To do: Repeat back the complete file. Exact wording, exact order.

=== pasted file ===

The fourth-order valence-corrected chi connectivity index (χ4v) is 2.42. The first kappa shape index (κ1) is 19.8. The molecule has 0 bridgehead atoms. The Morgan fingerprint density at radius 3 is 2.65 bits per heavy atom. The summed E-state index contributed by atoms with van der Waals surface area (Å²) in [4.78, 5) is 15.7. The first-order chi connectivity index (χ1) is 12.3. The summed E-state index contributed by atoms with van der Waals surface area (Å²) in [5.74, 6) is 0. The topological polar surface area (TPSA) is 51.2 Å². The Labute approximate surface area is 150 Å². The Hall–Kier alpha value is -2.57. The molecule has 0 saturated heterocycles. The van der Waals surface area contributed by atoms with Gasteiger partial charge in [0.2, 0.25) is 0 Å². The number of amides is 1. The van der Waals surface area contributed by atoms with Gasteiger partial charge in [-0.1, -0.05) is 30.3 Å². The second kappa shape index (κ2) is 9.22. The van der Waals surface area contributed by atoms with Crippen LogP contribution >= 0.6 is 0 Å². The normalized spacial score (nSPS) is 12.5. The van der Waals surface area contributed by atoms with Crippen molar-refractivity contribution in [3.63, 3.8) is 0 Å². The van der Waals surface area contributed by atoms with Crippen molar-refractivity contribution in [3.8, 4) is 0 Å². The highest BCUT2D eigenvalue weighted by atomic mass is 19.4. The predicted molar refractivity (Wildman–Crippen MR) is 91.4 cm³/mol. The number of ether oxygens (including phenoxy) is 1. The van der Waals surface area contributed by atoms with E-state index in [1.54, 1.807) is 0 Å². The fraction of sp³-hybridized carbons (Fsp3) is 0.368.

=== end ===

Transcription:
The fourth-order valence-corrected chi connectivity index (χ4v) is 2.42. The first kappa shape index (κ1) is 19.8. The molecule has 0 bridgehead atoms. The Morgan fingerprint density at radius 3 is 2.65 bits per heavy atom. The summed E-state index contributed by atoms with van der Waals surface area (Å²) in [4.78, 5) is 15.7. The first-order chi connectivity index (χ1) is 12.3. The summed E-state index contributed by atoms with van der Waals surface area (Å²) in [5.74, 6) is 0. The topological polar surface area (TPSA) is 51.2 Å². The Labute approximate surface area is 150 Å². The Hall–Kier alpha value is -2.57. The molecule has 0 saturated heterocycles. The van der Waals surface area contributed by atoms with Gasteiger partial charge in [0.2, 0.25) is 0 Å². The number of amides is 1. The van der Waals surface area contributed by atoms with Gasteiger partial charge in [-0.1, -0.05) is 30.3 Å². The second kappa shape index (κ2) is 9.22. The van der Waals surface area contributed by atoms with Crippen LogP contribution >= 0.6 is 0 Å². The normalized spacial score (nSPS) is 12.5. The van der Waals surface area contributed by atoms with Crippen molar-refractivity contribution in [3.63, 3.8) is 0 Å². The van der Waals surface area contributed by atoms with Crippen molar-refractivity contribution in [3.8, 4) is 0 Å². The highest BCUT2D eigenvalue weighted by atomic mass is 19.4. The predicted molar refractivity (Wildman–Crippen MR) is 91.4 cm³/mol. The number of ether oxygens (including phenoxy) is 1. The van der Waals surface area contributed by atoms with E-state index in [1.54, 1.807) is 0 Å². The fraction of sp³-hybridized carbons (Fsp3) is 0.368.